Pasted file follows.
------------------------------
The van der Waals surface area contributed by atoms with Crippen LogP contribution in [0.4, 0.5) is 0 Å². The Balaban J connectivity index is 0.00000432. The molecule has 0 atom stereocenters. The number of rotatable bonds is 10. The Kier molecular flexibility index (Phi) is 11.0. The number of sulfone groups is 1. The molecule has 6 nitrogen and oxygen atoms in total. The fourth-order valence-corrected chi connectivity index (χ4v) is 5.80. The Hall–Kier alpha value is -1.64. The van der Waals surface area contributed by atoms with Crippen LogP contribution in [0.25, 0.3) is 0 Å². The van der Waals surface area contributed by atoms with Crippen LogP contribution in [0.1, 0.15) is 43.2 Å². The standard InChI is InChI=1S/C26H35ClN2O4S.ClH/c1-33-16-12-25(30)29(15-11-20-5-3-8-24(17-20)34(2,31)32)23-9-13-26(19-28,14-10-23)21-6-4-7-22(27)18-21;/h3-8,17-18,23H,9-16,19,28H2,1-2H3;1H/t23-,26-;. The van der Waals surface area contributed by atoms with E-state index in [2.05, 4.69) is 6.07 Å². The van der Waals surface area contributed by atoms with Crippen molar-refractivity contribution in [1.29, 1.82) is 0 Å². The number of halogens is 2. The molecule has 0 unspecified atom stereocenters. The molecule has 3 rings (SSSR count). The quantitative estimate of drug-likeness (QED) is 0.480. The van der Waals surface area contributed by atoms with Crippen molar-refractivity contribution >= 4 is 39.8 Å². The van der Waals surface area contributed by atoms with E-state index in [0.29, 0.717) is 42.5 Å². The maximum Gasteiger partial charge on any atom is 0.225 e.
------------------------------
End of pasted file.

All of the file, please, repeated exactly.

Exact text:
The van der Waals surface area contributed by atoms with Crippen LogP contribution in [0.4, 0.5) is 0 Å². The Balaban J connectivity index is 0.00000432. The molecule has 0 atom stereocenters. The number of rotatable bonds is 10. The Kier molecular flexibility index (Phi) is 11.0. The number of sulfone groups is 1. The molecule has 6 nitrogen and oxygen atoms in total. The fourth-order valence-corrected chi connectivity index (χ4v) is 5.80. The Hall–Kier alpha value is -1.64. The van der Waals surface area contributed by atoms with Crippen LogP contribution in [0.25, 0.3) is 0 Å². The van der Waals surface area contributed by atoms with Crippen LogP contribution in [0.1, 0.15) is 43.2 Å². The standard InChI is InChI=1S/C26H35ClN2O4S.ClH/c1-33-16-12-25(30)29(15-11-20-5-3-8-24(17-20)34(2,31)32)23-9-13-26(19-28,14-10-23)21-6-4-7-22(27)18-21;/h3-8,17-18,23H,9-16,19,28H2,1-2H3;1H/t23-,26-;. The van der Waals surface area contributed by atoms with E-state index in [2.05, 4.69) is 6.07 Å². The van der Waals surface area contributed by atoms with Crippen molar-refractivity contribution in [1.29, 1.82) is 0 Å². The number of halogens is 2. The molecule has 0 unspecified atom stereocenters. The molecule has 3 rings (SSSR count). The quantitative estimate of drug-likeness (QED) is 0.480. The van der Waals surface area contributed by atoms with Crippen molar-refractivity contribution >= 4 is 39.8 Å². The van der Waals surface area contributed by atoms with E-state index in [0.29, 0.717) is 42.5 Å². The maximum Gasteiger partial charge on any atom is 0.225 e.